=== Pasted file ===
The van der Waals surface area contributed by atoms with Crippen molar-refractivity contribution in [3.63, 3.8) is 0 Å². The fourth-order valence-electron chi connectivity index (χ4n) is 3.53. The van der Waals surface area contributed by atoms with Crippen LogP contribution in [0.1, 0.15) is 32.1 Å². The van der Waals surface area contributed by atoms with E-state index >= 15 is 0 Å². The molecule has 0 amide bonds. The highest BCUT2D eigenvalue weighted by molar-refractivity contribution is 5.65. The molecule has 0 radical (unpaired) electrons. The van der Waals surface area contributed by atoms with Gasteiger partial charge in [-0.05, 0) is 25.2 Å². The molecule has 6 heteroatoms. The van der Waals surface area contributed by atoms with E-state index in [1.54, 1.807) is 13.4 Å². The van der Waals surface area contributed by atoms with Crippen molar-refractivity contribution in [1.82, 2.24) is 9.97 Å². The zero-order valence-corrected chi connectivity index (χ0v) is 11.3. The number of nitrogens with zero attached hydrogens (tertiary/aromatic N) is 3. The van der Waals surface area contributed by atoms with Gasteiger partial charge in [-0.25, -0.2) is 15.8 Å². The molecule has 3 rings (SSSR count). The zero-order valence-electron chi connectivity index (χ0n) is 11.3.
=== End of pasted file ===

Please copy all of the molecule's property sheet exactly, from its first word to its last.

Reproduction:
The van der Waals surface area contributed by atoms with Crippen molar-refractivity contribution in [3.63, 3.8) is 0 Å². The fourth-order valence-electron chi connectivity index (χ4n) is 3.53. The van der Waals surface area contributed by atoms with Crippen LogP contribution in [0.1, 0.15) is 32.1 Å². The van der Waals surface area contributed by atoms with E-state index >= 15 is 0 Å². The molecule has 0 amide bonds. The highest BCUT2D eigenvalue weighted by molar-refractivity contribution is 5.65. The molecule has 0 radical (unpaired) electrons. The van der Waals surface area contributed by atoms with Gasteiger partial charge in [-0.05, 0) is 25.2 Å². The molecule has 6 heteroatoms. The van der Waals surface area contributed by atoms with E-state index in [1.54, 1.807) is 13.4 Å². The van der Waals surface area contributed by atoms with Crippen molar-refractivity contribution in [1.82, 2.24) is 9.97 Å². The zero-order valence-corrected chi connectivity index (χ0v) is 11.3. The number of nitrogens with zero attached hydrogens (tertiary/aromatic N) is 3. The van der Waals surface area contributed by atoms with Gasteiger partial charge in [-0.25, -0.2) is 15.8 Å². The molecule has 3 rings (SSSR count). The zero-order valence-electron chi connectivity index (χ0n) is 11.3.